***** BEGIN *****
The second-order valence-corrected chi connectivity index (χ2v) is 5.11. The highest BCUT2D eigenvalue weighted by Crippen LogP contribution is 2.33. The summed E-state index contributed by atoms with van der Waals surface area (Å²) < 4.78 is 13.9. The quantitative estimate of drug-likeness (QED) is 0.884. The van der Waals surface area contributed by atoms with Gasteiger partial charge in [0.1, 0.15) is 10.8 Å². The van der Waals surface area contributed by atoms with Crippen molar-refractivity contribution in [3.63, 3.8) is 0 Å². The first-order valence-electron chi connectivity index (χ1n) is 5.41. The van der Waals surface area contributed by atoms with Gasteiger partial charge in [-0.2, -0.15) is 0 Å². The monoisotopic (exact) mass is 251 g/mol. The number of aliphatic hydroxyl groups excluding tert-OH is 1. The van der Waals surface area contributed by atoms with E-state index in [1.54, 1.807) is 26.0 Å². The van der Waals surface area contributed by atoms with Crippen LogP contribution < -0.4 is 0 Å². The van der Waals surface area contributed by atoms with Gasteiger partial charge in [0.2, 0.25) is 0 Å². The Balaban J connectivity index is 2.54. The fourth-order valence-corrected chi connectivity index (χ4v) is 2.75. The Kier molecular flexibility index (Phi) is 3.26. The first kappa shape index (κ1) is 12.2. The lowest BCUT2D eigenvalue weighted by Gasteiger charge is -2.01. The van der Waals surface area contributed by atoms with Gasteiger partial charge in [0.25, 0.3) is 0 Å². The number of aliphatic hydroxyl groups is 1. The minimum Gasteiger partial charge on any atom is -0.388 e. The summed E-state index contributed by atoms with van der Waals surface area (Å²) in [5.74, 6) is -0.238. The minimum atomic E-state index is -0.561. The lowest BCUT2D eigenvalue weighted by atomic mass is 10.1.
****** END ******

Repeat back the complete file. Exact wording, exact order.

The second-order valence-corrected chi connectivity index (χ2v) is 5.11. The highest BCUT2D eigenvalue weighted by Crippen LogP contribution is 2.33. The summed E-state index contributed by atoms with van der Waals surface area (Å²) < 4.78 is 13.9. The quantitative estimate of drug-likeness (QED) is 0.884. The van der Waals surface area contributed by atoms with Gasteiger partial charge in [0.1, 0.15) is 10.8 Å². The van der Waals surface area contributed by atoms with Crippen molar-refractivity contribution in [3.63, 3.8) is 0 Å². The first-order valence-electron chi connectivity index (χ1n) is 5.41. The van der Waals surface area contributed by atoms with Gasteiger partial charge in [-0.2, -0.15) is 0 Å². The monoisotopic (exact) mass is 251 g/mol. The number of aliphatic hydroxyl groups excluding tert-OH is 1. The van der Waals surface area contributed by atoms with E-state index in [1.54, 1.807) is 26.0 Å². The van der Waals surface area contributed by atoms with Crippen LogP contribution < -0.4 is 0 Å². The van der Waals surface area contributed by atoms with Gasteiger partial charge in [0.2, 0.25) is 0 Å². The Balaban J connectivity index is 2.54. The fourth-order valence-corrected chi connectivity index (χ4v) is 2.75. The Kier molecular flexibility index (Phi) is 3.26. The first kappa shape index (κ1) is 12.2. The lowest BCUT2D eigenvalue weighted by Gasteiger charge is -2.01. The van der Waals surface area contributed by atoms with Gasteiger partial charge in [0.25, 0.3) is 0 Å². The number of aliphatic hydroxyl groups is 1. The minimum Gasteiger partial charge on any atom is -0.388 e. The summed E-state index contributed by atoms with van der Waals surface area (Å²) in [5.74, 6) is -0.238. The minimum atomic E-state index is -0.561. The lowest BCUT2D eigenvalue weighted by atomic mass is 10.1.